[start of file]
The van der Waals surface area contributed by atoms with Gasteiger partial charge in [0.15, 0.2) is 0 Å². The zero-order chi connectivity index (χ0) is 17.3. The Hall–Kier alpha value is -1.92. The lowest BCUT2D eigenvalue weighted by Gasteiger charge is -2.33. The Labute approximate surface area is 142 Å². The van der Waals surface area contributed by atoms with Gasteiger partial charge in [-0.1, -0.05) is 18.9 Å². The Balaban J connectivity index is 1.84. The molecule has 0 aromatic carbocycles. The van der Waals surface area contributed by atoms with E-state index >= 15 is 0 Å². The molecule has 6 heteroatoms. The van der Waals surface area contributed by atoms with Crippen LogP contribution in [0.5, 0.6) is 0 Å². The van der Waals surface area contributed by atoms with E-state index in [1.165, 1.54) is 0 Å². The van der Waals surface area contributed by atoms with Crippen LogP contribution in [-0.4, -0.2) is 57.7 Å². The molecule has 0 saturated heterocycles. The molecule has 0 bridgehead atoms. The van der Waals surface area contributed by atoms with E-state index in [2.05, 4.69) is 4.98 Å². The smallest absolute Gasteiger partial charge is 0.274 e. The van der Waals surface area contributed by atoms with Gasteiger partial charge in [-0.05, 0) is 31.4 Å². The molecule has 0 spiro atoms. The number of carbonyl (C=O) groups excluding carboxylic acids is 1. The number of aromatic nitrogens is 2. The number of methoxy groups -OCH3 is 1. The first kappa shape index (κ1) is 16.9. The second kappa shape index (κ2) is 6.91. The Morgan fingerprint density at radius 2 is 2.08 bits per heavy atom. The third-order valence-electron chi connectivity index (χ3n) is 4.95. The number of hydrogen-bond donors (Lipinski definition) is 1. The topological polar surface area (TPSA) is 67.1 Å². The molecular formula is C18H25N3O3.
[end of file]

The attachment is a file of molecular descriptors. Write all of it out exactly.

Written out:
The van der Waals surface area contributed by atoms with Gasteiger partial charge in [0.15, 0.2) is 0 Å². The zero-order chi connectivity index (χ0) is 17.3. The Hall–Kier alpha value is -1.92. The lowest BCUT2D eigenvalue weighted by Gasteiger charge is -2.33. The Labute approximate surface area is 142 Å². The van der Waals surface area contributed by atoms with Gasteiger partial charge in [-0.1, -0.05) is 18.9 Å². The Balaban J connectivity index is 1.84. The molecule has 0 aromatic carbocycles. The van der Waals surface area contributed by atoms with E-state index >= 15 is 0 Å². The molecule has 6 heteroatoms. The van der Waals surface area contributed by atoms with Crippen LogP contribution in [0.5, 0.6) is 0 Å². The van der Waals surface area contributed by atoms with E-state index in [1.165, 1.54) is 0 Å². The van der Waals surface area contributed by atoms with Crippen LogP contribution in [-0.4, -0.2) is 57.7 Å². The molecule has 0 saturated heterocycles. The molecule has 0 bridgehead atoms. The van der Waals surface area contributed by atoms with E-state index in [2.05, 4.69) is 4.98 Å². The smallest absolute Gasteiger partial charge is 0.274 e. The van der Waals surface area contributed by atoms with Gasteiger partial charge in [-0.05, 0) is 31.4 Å². The molecule has 0 spiro atoms. The number of carbonyl (C=O) groups excluding carboxylic acids is 1. The number of aromatic nitrogens is 2. The number of methoxy groups -OCH3 is 1. The first kappa shape index (κ1) is 16.9. The second kappa shape index (κ2) is 6.91. The Morgan fingerprint density at radius 2 is 2.08 bits per heavy atom. The third-order valence-electron chi connectivity index (χ3n) is 4.95. The number of hydrogen-bond donors (Lipinski definition) is 1. The topological polar surface area (TPSA) is 67.1 Å². The molecular formula is C18H25N3O3.